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Wakarusa Historical Society Celebrates 40th Anniversary

by Amy Wenger on January 15, 2015

It's been four decades since a small contingency of passionate, empowered Wakarusa citizens aligned together and created an organization launched on the premise of preserving the community's legacy.  The Wakarusa Historical Society is celebrating its 40th anniversary in 2015, and they are inviting the public to hear about what this commemorative year will feature for both the group and the museum complex of historic structures.

     The public is encouraged to join the festivities on Sunday, January 18, from 2:00 to 4:00 p.m., as the Museum plays center stage to an Open House event.  Members of the Wakarusa Historical Society Board of Directors, along with staff members and volunteers, are expected to be on hand to welcome guests and share ideas and input on ways to showcase the Museum's many amenities.  The location of the Wakarusa Historical Museum is situated at 403 East Wabash Avenue in Wakarusa.

     The day will also serve as an opportune time to be enlightened on a number of renovation endeavors that are currently underway at the Museum, including the relocation and enhancement of the two vintage train cars, improvements to Grandma's Haus, clearing and reorganizing the vast collections housed within the Memories Building, and other ongoing projects.

     The current Wakarusa Historical Society Board of Directors includes president Todd Scheets, treasurer Bob Glenn, secretary Amy Wenger, and board members Linda Spicher, Marcia Parcell, Gordy Clark, and Rick Vandegrift.  Sterling Jenson is the Museum Manager, and Robin Wenger serves as a special consultant.  Wakarusa Town Council member Laurelyn Street is the volunteer liaison for the group as well.

     For more details on this affair, contact the Wakarusa Historical Society by calling Scheets at his business number for Wakarusa Electronics, (574) 862-4031, or Spicher at (574) 514-4425.  Messages can also be sent via e-mail at

One of the more interesting developments in recent months at the Wakarusa Historical Museum is how it has become a destination for weddings!  In August, local entrepreneurs Melissa Stump and Jason Perkins, proprietors of the Green Bicycle Boutique in downtown Wakarusa, chose to exchange their vows alongside the historic train depot.  In November, local photographer Joanne (Kaser) Csakany, of Josephiney Photography, became the bride of Paul Csakany at the Museum grounds as well.  To hear more about the sweeping changes that are coming to the Wakarusa Historical Museum, visit the Society's Open House on Sunday,January 18 from 2:00-4:00 p.m.  Contact Todd Scheets at (574) 862-4031 or Linda Spicher at (574) 514-4425 for more information.  (Photo credits - Amy Wenger)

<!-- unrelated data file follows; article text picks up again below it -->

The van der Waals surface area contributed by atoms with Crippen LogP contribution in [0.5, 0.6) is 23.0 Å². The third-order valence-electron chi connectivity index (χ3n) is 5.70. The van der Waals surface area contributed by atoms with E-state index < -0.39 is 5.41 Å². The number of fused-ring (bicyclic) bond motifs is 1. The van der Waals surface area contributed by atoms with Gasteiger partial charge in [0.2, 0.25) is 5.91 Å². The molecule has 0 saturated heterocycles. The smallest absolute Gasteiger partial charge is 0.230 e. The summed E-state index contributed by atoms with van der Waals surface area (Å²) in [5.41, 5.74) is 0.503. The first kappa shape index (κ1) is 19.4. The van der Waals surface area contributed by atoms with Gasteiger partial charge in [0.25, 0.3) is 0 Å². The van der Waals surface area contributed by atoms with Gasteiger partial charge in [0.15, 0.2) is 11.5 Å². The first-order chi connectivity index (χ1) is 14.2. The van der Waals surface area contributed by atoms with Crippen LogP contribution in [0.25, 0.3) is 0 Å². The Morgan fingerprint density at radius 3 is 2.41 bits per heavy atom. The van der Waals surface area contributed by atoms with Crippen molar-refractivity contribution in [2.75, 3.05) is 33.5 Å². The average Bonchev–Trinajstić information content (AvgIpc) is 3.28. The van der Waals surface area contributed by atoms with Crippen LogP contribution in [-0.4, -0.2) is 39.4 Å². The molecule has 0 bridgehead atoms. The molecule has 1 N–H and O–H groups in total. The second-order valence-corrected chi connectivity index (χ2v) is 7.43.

Paul McPheeters, in foreground, gives members of the NorthWood High School football team a lesson on the proper techniques for driving railroad spikes at the Wakarusa Historical Museum.  The young men assisted the Wakarusa Historical Society during their recent mission to relocate the train cars and rework the existing tracks in the early phase of a project that began last fall and is still underway.  To hear more about the progress of that endeavor, visit the Society's Open House event planned for this Sunday, January 18 from 2:00-4:00 p.m. at the Museum., located at 403 East Wabash Avenue in Wakarusa.  (Photo credits - Amy Wenger)




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